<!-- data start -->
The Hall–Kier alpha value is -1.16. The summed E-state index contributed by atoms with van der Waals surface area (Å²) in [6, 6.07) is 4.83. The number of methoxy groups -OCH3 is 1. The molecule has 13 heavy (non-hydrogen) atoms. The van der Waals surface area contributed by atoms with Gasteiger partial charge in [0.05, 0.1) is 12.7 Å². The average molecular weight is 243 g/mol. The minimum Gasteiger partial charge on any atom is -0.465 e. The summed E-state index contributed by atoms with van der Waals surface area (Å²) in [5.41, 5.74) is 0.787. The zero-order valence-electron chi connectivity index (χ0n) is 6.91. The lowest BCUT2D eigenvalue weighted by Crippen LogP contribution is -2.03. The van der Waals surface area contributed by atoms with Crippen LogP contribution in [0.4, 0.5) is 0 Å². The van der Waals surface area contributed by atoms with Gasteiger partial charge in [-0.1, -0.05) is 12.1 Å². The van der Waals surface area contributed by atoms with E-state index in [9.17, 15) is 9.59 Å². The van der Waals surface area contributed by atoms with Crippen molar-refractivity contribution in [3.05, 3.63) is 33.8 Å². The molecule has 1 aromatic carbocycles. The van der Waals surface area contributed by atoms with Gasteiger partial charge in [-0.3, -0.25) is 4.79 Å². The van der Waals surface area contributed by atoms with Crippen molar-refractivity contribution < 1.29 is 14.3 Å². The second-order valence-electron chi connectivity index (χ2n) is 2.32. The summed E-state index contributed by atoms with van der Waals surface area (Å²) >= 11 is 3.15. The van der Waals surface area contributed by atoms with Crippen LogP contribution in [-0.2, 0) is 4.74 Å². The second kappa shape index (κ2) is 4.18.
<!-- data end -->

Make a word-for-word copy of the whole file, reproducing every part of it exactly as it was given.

The Hall–Kier alpha value is -1.16. The summed E-state index contributed by atoms with van der Waals surface area (Å²) in [6, 6.07) is 4.83. The number of methoxy groups -OCH3 is 1. The molecule has 13 heavy (non-hydrogen) atoms. The van der Waals surface area contributed by atoms with Gasteiger partial charge in [0.05, 0.1) is 12.7 Å². The average molecular weight is 243 g/mol. The minimum Gasteiger partial charge on any atom is -0.465 e. The summed E-state index contributed by atoms with van der Waals surface area (Å²) in [5.41, 5.74) is 0.787. The zero-order valence-electron chi connectivity index (χ0n) is 6.91. The lowest BCUT2D eigenvalue weighted by Crippen LogP contribution is -2.03. The van der Waals surface area contributed by atoms with Crippen LogP contribution in [0.4, 0.5) is 0 Å². The van der Waals surface area contributed by atoms with Gasteiger partial charge in [-0.1, -0.05) is 12.1 Å². The van der Waals surface area contributed by atoms with E-state index in [9.17, 15) is 9.59 Å². The van der Waals surface area contributed by atoms with Crippen molar-refractivity contribution in [3.05, 3.63) is 33.8 Å². The molecule has 1 aromatic carbocycles. The van der Waals surface area contributed by atoms with Gasteiger partial charge in [-0.3, -0.25) is 4.79 Å². The van der Waals surface area contributed by atoms with Crippen molar-refractivity contribution < 1.29 is 14.3 Å². The second-order valence-electron chi connectivity index (χ2n) is 2.32. The summed E-state index contributed by atoms with van der Waals surface area (Å²) >= 11 is 3.15. The van der Waals surface area contributed by atoms with Crippen LogP contribution in [-0.2, 0) is 4.74 Å². The second kappa shape index (κ2) is 4.18.